Correction: Make that . The $16,500 Chevy Cruze is the leader.
Posts Tagged ‘electric cars’
Commentary By Jane Jamison
California’s ridiculous environmentalist movement is about to be shown the folly of its ways. A new study shows the “electric cars” so prized by the “green movement” will never be economically feasible in California due to our electrical rates.
Consumers are going to be “shocked” by what their electric cars will cost to charge, and most likely will come crying to state or local government to subsidize charging stations. Good luck with that! pfft.
Taxpayers will be enraged as they begin to figure out what has been done to them by the “green movement” but it will be too late. Companies are running for the border, taking jobs with them. Those who are left with their silly electric cars and “green laws” will pay and pay and pay. (more…)
Americans are being inundated with claims about renewable and alternative energy. Advocates for these technologies say that if we jettison fossil fuels, we’ll breathe easier, stop global warming and revolutionize our economy. Yes, “green” energy has great emotional and political appeal. But before we wrap all our hopes — and subsidies — in it, let’s take a hard look at some common misconceptions about what “green” means. best prices for all customers! doxycycline buy online . free delivery, how to purchase doxycycline online.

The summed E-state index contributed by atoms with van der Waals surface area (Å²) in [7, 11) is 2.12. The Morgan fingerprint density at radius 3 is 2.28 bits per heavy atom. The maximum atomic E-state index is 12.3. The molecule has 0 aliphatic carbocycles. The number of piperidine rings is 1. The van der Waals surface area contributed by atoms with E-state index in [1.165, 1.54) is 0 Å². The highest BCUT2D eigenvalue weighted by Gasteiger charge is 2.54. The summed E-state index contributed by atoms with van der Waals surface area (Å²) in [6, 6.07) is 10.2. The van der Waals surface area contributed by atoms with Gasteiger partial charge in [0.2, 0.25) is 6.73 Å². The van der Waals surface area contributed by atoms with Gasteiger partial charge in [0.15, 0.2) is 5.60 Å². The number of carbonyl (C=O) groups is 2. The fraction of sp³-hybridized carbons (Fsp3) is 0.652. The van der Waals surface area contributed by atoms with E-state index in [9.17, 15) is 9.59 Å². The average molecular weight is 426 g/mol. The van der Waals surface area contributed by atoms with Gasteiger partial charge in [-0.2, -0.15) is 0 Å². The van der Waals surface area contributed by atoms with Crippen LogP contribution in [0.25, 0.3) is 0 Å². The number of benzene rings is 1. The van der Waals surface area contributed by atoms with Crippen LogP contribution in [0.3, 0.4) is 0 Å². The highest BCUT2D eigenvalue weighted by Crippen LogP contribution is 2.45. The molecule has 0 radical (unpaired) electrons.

1. Solar and wind power are the greenest of them all.
Unfortunately, solar and wind technologies require huge amounts of land to deliver relatively small amounts of energy, disrupting natural habitats. Even an aging natural gas well producing 60,000 cubic feet per day generates more than 20 times the watts per square meter of a wind turbine. A nuclear power plant cranks out about 56 watts per square meter, eight times as much as is derived from solar photovoltaic installations. The real estate that wind and solar energy demand led the Nature Conservancy to issue a report last year critical of “energy sprawl,” including tens of thousands of miles of high-voltage transmission lines needed to carry electricity from wind and solar installations to distant cities.
Nor does wind energy substantially reduce CO2 emissions. Since the wind doesn’t always blow, utilities must use gas- or coal-fired generators to offset wind’s unreliability. The result is minimal — or no — carbon dioxide reduction. (more…)